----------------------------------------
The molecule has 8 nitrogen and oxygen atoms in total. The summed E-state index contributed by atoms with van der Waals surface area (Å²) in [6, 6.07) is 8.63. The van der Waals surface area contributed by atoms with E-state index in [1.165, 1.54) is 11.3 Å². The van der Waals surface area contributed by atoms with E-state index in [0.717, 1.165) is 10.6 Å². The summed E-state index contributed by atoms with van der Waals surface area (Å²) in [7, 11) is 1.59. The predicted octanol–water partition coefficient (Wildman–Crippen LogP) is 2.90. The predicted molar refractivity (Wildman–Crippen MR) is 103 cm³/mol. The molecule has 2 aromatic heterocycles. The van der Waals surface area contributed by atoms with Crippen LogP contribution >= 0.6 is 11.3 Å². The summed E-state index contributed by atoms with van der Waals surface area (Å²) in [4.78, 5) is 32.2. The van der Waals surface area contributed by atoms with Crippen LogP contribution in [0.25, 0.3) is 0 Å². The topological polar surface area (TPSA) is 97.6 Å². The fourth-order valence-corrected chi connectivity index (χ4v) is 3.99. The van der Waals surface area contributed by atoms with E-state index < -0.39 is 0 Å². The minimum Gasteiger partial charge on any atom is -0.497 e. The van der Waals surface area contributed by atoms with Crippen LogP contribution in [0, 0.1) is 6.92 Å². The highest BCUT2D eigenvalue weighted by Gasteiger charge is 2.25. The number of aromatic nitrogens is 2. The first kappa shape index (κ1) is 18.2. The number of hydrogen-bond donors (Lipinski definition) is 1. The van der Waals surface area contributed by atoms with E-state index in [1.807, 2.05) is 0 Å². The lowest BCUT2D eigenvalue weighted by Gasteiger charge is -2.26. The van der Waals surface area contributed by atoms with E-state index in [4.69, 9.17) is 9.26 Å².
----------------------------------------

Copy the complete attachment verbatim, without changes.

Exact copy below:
The molecule has 8 nitrogen and oxygen atoms in total. The summed E-state index contributed by atoms with van der Waals surface area (Å²) in [6, 6.07) is 8.63. The van der Waals surface area contributed by atoms with E-state index in [1.165, 1.54) is 11.3 Å². The van der Waals surface area contributed by atoms with E-state index in [0.717, 1.165) is 10.6 Å². The summed E-state index contributed by atoms with van der Waals surface area (Å²) in [7, 11) is 1.59. The predicted octanol–water partition coefficient (Wildman–Crippen LogP) is 2.90. The predicted molar refractivity (Wildman–Crippen MR) is 103 cm³/mol. The molecule has 2 aromatic heterocycles. The van der Waals surface area contributed by atoms with Crippen LogP contribution >= 0.6 is 11.3 Å². The summed E-state index contributed by atoms with van der Waals surface area (Å²) in [4.78, 5) is 32.2. The van der Waals surface area contributed by atoms with Crippen LogP contribution in [0.25, 0.3) is 0 Å². The topological polar surface area (TPSA) is 97.6 Å². The fourth-order valence-corrected chi connectivity index (χ4v) is 3.99. The van der Waals surface area contributed by atoms with E-state index < -0.39 is 0 Å². The minimum Gasteiger partial charge on any atom is -0.497 e. The van der Waals surface area contributed by atoms with Crippen LogP contribution in [0, 0.1) is 6.92 Å². The highest BCUT2D eigenvalue weighted by Gasteiger charge is 2.25. The number of aromatic nitrogens is 2. The first kappa shape index (κ1) is 18.2. The number of hydrogen-bond donors (Lipinski definition) is 1. The van der Waals surface area contributed by atoms with E-state index in [1.807, 2.05) is 0 Å². The lowest BCUT2D eigenvalue weighted by Gasteiger charge is -2.26. The van der Waals surface area contributed by atoms with E-state index in [4.69, 9.17) is 9.26 Å².